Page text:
Look, I'm not here to crap all over the Coyotes and their fans. This saga has gone on for way too long, and it's actually quite depressing that each side can't find a happy medium in which to exist with the other. Whether it's the NHL fighting with former and potential owners, the NHL fighting with Glendale, Glendale fighting with owners, or any other piece of the drama, it's reached a point of ridiculousness. If Glendale, who is looking at ending their agreement with the Coyotes, doesn't want the team any longer, the NHL needs to cut ties and move on. It sucks for the fans and I feel for them, but it's clear that the city and the team are never going to be on the same playing field.
So in the interest of fairness, let's get to the crux of the issues arising this summer.
The city of Glendale is going to meet today after calling a special meeting to determine whether they should terminate the arena lease agreement with the team after citing an Arizona statute that "allows an agency to cancel a contract if an an employee significantly involved with the agreement becomes an employee or agent of the other party to the contract". The person in question is former Glendale city attorney Craig Tindall who joined the Coyotes' general counsel in 2013 after stepping down from his position with the city. Technically, the city has every right to play this card if one goes by the letter of the law, but why are they doing so when the Coyotes' situation appeared to be settled?
It appears that this technicality could have been spurred by the thought that the 15-year, $225 million arena lease deal with the city was costing Glendale far too much money when many civic improvements are needed. The city was concerned that the $15 million being paid to the Coyotes annually was being used to pay down outstanding debts rather than being used by the team to manage the 12-year-old Gila River Arena. The city asserts that the money is going directly to Fortress Investment Group, New York-based asset manager which financed holding company IceArizona's purchase of the Coyotes. According to Glendale Vice-Mayor Ian Hugh, that violates the contract signed by both parties and the losses incurred by the city of Glendale under the deal are hindering infrastructure and city services.
"I asked our finance director... if the hockey team packed up and left the next day, what would be the impact, and the answer was an $8.5 million windfall profit for us," Hugh said. "We increased sales tax to the citizens to cover this (arena management deal). We have needs in law enforcement and our fire department that we can't fund. We had to put off purchasing of new pumpers for the fire department. We have three libraries in Glendale and all of their hours have been cut way back."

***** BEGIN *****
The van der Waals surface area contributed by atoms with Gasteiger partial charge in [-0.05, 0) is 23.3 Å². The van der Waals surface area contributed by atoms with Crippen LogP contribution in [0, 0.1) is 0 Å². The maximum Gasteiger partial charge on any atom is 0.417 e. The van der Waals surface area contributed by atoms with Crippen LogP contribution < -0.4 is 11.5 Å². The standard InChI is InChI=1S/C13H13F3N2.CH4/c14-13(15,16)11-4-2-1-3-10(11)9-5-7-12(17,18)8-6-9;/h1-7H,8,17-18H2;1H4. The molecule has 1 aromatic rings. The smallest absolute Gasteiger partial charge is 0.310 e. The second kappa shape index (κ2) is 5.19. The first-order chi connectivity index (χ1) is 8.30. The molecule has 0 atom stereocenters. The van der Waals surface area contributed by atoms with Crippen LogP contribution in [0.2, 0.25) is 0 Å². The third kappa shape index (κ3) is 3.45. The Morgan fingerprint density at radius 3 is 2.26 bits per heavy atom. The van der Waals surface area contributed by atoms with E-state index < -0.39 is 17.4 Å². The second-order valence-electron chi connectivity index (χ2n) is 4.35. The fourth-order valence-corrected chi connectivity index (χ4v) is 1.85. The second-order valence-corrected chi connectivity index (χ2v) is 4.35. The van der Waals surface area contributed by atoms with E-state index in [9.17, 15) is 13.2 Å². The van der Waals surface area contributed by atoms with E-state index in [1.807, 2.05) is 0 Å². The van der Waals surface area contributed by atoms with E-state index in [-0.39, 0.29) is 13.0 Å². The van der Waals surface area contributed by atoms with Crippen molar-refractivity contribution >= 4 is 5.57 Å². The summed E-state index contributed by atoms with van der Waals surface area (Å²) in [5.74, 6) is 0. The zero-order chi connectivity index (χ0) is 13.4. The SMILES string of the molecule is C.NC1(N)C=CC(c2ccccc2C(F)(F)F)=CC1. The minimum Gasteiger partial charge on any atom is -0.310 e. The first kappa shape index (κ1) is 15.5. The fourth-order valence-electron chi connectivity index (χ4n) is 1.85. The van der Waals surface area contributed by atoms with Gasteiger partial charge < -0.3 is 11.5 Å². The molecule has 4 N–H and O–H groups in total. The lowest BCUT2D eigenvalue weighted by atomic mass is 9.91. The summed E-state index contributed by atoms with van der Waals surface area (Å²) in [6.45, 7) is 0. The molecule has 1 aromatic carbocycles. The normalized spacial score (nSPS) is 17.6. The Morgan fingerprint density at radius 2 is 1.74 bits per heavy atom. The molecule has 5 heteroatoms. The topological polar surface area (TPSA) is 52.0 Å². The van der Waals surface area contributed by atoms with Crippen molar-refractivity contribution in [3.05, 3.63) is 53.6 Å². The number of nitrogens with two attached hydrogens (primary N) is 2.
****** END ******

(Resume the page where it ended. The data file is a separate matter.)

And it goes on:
The fact that Hugh asked what would happen if the Coyotes left is pretty remarkable considering that, if Glendale is successful in their killing the lease agreement, the Coyotes would have to move since there's no NHL arena suitable for them to move into in the area. The longer that this drags on, the more precarious the season gets for the Coyotes as home dates are no longer guaranteed without the arena lease agreement. Working against the Coyotes are that two of the four members who voted in the 4-3 vote to give the deal to the Coyotes have left Glendale city council while two of the more outspoken against the deal - Hugh and Glendale Mayor Jerry Weiers - remain. Count that as an 0-2 vote right now meaning that the Coyotes need four of the five remaining councilors to vote in favor of the deal. Things are not looking good.
According to TSN, the opt-out clause in the agreement that says that if the team's total losses exceed $50 million the team can move will surpass that total in the second year of the current agreement. Even with the money pouring in from Glendale and some creative accounting practices, the losses continue to mount for the Coyotes. Fan attendance is among the lowest in the NHL annually, achieving just three sellouts this past season. The per-capita income in Glendale is 60th in the state, and remains an hour away the from the affluent Scottsdale area which has the fourth-best per-capita income. The TV deal the Coyotes have is horrendous, and viewership of the team's games on local TV is down. Way down.
In other words, the struggle is very real for the ownership group despite all of their commitments and comments about staying in Glendale, and this new twist with the city of Glendale is only driving another nail into the coffin that the Coyotes annually find themselves sitting in. In what has to be a statement of frustration, Coyotes co-owner, President and CEO Anthony LeBlanc said, "This action by the City of Glendale is completely ludicrous, especially in light of the fact that myself and Andrew Barroway visited with the City yesterday and the particulars of this were never raised. In fact, we to this moment have not been advised of this other than the notification on the City website. The City of Glendale is displaying a complete lack of good faith, business acumen or an understanding of a business partnership. We want to reassure our great fans that the Arizona Coyotes are committed to Glendale and playing at Gila River Arena."
The vote happens tomorrow evening at 6pm Glendale time. With all of the foreshadowing done by the city of Glendale, I expect this vote to go against the Coyotes which will trigger another long summer of legal maneuverings, lawsuits, and accusations from both sides. Lost in all of this, again, are the fans and staff of the Coyotes who simply want a team to cheer and work for in the coming NHL season.
Let the annual NHL summer fun begin. The drama never stops in the desert.
Until next time, keep your sticks on the ice!